Kate went down a slide during a visit to the Lego Foundation PlayLab
Laughing as she emerged from the slide, which she whizzed down after being told some staff use it instead of taking the stairs, Kate joked with the press saying: “You stood far enough away!” Adding: “In the spirit of where I am, I had to do that.”
The royal will spend two days in the capital on a fact-finding, working visit with her Royal Foundation Centre for Early Childhood.
It will be the first time she has taken the work of her foundation, which she launched in June, to the international stage.
The duchess - who was dressed in Denmark's national colours of red and white- clearly enjoyed her visit to the Lego Foundation PlayLab at University College Copenhagen where students training to be early years professionals are encouraged to play.
After chatting to parents with their babies at Copenhagen’s Children’s Museum, Kate confessed she felt “broody” and joked husband William worries about her working with under one-year-olds because she returns home wanting “another one”.
The royal also revealed she had spent some of the recent half-term school break playing with Lego with her children, Prince George, Princess Charlotte and Prince Louis, who were envious when they learnt she would be visiting the Lego Foundation PlayLab.
Her visit will also pay tribute to the historic ties Britain shares with Denmark and celebrate the countries’ joint jubilees – the Queen’s Platinum Jubilee and the Golden Jubilee of Denmark’s Queen Margrethe II, both of which fall in 2022.
The duchess travelled by a scheduled flight to the capital Copenhagen but it is thought her plane was delayed by around 30 minutes.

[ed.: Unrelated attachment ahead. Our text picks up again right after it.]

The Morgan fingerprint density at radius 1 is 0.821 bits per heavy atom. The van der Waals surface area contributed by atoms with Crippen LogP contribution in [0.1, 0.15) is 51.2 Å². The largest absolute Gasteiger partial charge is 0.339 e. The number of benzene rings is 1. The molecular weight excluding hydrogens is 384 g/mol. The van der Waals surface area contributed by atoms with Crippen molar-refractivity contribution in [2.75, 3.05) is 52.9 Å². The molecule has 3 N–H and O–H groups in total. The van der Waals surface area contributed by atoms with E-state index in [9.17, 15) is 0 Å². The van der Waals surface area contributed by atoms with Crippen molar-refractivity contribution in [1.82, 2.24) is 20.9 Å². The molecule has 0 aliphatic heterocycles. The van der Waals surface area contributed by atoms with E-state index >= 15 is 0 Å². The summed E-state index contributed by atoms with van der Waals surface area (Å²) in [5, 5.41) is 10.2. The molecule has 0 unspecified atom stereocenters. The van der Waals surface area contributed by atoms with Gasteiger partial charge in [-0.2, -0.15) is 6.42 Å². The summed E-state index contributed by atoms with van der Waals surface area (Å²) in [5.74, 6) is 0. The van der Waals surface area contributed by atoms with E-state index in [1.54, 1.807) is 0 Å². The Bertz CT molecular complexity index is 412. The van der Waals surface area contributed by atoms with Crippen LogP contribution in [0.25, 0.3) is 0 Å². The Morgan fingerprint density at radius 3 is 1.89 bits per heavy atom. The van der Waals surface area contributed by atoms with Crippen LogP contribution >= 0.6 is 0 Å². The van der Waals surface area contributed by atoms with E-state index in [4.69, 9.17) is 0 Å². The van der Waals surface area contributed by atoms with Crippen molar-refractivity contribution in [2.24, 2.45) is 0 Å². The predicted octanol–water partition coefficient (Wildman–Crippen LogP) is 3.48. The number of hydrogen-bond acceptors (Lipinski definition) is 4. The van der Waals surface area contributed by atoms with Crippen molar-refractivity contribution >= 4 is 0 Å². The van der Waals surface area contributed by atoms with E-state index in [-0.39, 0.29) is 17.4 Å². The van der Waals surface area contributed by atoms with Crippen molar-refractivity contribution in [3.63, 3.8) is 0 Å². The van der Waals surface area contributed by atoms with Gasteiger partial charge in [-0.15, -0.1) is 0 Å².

She made up some time for her first visit to the University of Copenhagen to meet researchers from the Copenhagen Infant Mental Health Project (CIMHP), which aims to promote the mental wellbeing of, and relationships between, infants and their parents.
Academics have developed an innovative screening tool, the Alarm Distress Baby Scale, used to help health visitors identify infants at risk of adverse social and emotional development.
The duchess will meet leading researchers running the initiative and will hear from health visitors who are implementing these tools in their work.
Alongside the screening tool, academics have launched the Understanding Your Baby research project which provides further training for health visitors so they can help new parents as they begin to notice and interpret their babies’ behavioural cues.
At Copenhagen’s Children’s Museum the duchess will meet a few of the 1,300 first-time parents benefiting from the project, begun in 2019 and ending in July, that involves more than 200 health workers.
Listen to the Royal Rota podcast from ITV News